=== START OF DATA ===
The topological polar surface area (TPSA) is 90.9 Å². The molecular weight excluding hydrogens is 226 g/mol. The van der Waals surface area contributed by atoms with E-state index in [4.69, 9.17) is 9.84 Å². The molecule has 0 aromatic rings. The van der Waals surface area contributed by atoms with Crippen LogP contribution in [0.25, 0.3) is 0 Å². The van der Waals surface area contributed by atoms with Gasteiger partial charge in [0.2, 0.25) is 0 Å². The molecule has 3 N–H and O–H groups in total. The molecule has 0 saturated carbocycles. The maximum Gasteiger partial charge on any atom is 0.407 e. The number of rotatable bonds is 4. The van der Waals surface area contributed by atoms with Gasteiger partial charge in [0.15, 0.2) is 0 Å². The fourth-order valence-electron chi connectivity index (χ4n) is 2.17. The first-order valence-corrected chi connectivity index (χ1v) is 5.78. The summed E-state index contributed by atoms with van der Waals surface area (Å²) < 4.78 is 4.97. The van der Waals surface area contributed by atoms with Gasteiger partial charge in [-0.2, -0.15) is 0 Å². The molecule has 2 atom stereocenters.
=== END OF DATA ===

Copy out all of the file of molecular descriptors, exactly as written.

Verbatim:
The topological polar surface area (TPSA) is 90.9 Å². The molecular weight excluding hydrogens is 226 g/mol. The van der Waals surface area contributed by atoms with E-state index in [4.69, 9.17) is 9.84 Å². The molecule has 0 aromatic rings. The van der Waals surface area contributed by atoms with Crippen LogP contribution in [0.25, 0.3) is 0 Å². The van der Waals surface area contributed by atoms with Gasteiger partial charge in [0.2, 0.25) is 0 Å². The molecule has 3 N–H and O–H groups in total. The molecule has 0 saturated carbocycles. The maximum Gasteiger partial charge on any atom is 0.407 e. The number of rotatable bonds is 4. The van der Waals surface area contributed by atoms with Gasteiger partial charge in [0.15, 0.2) is 0 Å². The fourth-order valence-electron chi connectivity index (χ4n) is 2.17. The first-order valence-corrected chi connectivity index (χ1v) is 5.78. The summed E-state index contributed by atoms with van der Waals surface area (Å²) < 4.78 is 4.97. The van der Waals surface area contributed by atoms with Gasteiger partial charge in [-0.2, -0.15) is 0 Å². The molecule has 2 atom stereocenters.